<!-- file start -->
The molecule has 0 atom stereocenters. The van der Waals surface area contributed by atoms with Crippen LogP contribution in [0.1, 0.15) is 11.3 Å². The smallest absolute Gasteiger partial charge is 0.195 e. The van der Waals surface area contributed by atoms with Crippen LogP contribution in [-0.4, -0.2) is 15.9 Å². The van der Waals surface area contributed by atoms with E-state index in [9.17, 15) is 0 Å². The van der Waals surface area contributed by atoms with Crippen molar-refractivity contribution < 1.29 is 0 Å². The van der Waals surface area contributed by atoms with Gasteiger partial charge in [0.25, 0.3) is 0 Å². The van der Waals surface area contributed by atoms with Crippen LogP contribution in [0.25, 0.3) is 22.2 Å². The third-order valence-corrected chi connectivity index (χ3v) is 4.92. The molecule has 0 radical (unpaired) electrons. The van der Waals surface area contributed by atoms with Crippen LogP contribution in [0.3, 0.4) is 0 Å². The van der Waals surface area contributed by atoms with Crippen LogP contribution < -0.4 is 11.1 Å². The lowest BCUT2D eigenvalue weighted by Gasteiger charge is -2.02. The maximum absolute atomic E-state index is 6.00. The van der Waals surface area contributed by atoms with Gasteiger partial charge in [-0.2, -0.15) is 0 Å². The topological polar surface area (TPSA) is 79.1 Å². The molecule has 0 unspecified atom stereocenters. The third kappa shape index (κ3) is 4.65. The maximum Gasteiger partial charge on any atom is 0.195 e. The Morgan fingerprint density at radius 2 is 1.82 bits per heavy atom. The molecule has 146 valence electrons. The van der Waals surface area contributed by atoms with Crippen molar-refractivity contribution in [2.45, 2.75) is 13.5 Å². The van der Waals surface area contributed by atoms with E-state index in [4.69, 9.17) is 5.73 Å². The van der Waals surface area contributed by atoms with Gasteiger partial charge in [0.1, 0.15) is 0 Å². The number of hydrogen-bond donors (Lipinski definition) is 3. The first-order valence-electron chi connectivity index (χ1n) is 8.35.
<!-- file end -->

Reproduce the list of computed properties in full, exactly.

The molecule has 0 atom stereocenters. The van der Waals surface area contributed by atoms with Crippen LogP contribution in [0.1, 0.15) is 11.3 Å². The smallest absolute Gasteiger partial charge is 0.195 e. The van der Waals surface area contributed by atoms with Crippen LogP contribution in [-0.4, -0.2) is 15.9 Å². The van der Waals surface area contributed by atoms with E-state index in [9.17, 15) is 0 Å². The van der Waals surface area contributed by atoms with Crippen molar-refractivity contribution < 1.29 is 0 Å². The van der Waals surface area contributed by atoms with Gasteiger partial charge in [0.25, 0.3) is 0 Å². The van der Waals surface area contributed by atoms with Crippen LogP contribution in [0.25, 0.3) is 22.2 Å². The third-order valence-corrected chi connectivity index (χ3v) is 4.92. The molecule has 0 radical (unpaired) electrons. The van der Waals surface area contributed by atoms with Crippen LogP contribution in [0.3, 0.4) is 0 Å². The van der Waals surface area contributed by atoms with Crippen LogP contribution < -0.4 is 11.1 Å². The lowest BCUT2D eigenvalue weighted by Gasteiger charge is -2.02. The maximum absolute atomic E-state index is 6.00. The van der Waals surface area contributed by atoms with Gasteiger partial charge in [-0.2, -0.15) is 0 Å². The topological polar surface area (TPSA) is 79.1 Å². The molecule has 0 unspecified atom stereocenters. The third kappa shape index (κ3) is 4.65. The maximum Gasteiger partial charge on any atom is 0.195 e. The Morgan fingerprint density at radius 2 is 1.82 bits per heavy atom. The molecule has 146 valence electrons. The van der Waals surface area contributed by atoms with Crippen molar-refractivity contribution in [2.45, 2.75) is 13.5 Å². The van der Waals surface area contributed by atoms with E-state index in [4.69, 9.17) is 5.73 Å². The van der Waals surface area contributed by atoms with Gasteiger partial charge in [0.1, 0.15) is 0 Å². The number of hydrogen-bond donors (Lipinski definition) is 3. The first-order valence-electron chi connectivity index (χ1n) is 8.35.